“Alison Maitland, a Senior Visiting Fellow at Cass Business School says that a revolution in work that will see many employees decide when, where and how they do their jobs could be as little as a decade away. “
The book comes off the back of overwhelming evidence that employees are more productive if they have greater autonomy over where, when and how they work
This could see the traditional 9-5 working day disappear and be replaced with a model that rewards people by performance and results, rather than hours worked and presence in the office.
The first is that it requires leadership from the top of the organisation. You also need to treat it as a business strategy. Then you have to measure people on performance and output.
People are held accountable for what they achieve rather than how much time they spend on a project or where they work
A study of 24,000 IBM staff worldwide found that those with flexible working could work an extra 19 hours a week before experiencing the same levels of stress and health issues as those without it.
n the Netherlands, Microsoft has designed its building near Schiphol airport for a world in which work is independent of time and location. Itâ€™s primarily made up of different spaces for meeting, with just a few stations for concentrated work.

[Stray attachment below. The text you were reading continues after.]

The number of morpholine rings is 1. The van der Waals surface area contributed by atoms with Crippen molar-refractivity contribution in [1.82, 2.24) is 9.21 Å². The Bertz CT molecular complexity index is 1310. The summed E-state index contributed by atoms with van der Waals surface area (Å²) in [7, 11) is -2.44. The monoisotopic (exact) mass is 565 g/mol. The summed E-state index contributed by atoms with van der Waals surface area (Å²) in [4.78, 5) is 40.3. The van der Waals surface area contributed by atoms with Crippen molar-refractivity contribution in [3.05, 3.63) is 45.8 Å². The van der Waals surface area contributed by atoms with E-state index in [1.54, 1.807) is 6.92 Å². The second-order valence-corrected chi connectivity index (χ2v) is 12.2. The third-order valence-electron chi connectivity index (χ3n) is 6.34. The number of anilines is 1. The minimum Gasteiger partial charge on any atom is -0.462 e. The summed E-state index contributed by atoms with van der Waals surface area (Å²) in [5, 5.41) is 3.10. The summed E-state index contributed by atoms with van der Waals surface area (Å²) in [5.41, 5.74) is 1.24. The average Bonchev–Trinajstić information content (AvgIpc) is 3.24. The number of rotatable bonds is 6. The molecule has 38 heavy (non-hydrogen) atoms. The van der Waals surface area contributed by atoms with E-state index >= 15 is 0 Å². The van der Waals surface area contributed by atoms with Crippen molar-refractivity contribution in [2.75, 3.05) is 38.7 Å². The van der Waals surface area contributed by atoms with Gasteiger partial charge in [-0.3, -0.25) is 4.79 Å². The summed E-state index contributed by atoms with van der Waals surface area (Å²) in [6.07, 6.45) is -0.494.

“A faltering economy explains much of the job shortage in America, but advancing technology has sharply magnified the effect, more so than is generally understood, according to two researchers at the Massachusetts Institute of Technology. “
The authors are not the only ones recently to point to the job fallout from technology. In the current issue of the McKinsey Quarterly, W. Brian Arthur, an external professor at the Santa Fe Institute, warns that technology is quickly taking over service jobs, following the waves of automation of farm and factory work.
John Maynard Keynes warned of a â€œnew diseaseâ€ that he termed â€œtechnological unemployment,â€ the inability of the economy to create new jobs faster than jobs were lost to automation.
Faster, cheaper computers and increasingly clever software, the authors say, are giving machines capabilities that were once thought to be distinctively human, like understanding speech, translating from one language to another and recognizing patterns
Productivity growth in the last decade, at more than 2.5 percent, they observe, is higher than the 1970s, 1980s and even edges out the 1990s. Still the economy, they write, did not add to its total job count,
Yet computers, the authors say, tend to be narrow and literal-minded, good at assigned tasks but at a loss when a solution requires intuition and creativity â€” human traits. A partnership, they assert, is the path to job creation in the future.
â€œthe key to winning the race is not to compete against machines but to compete with machines.â€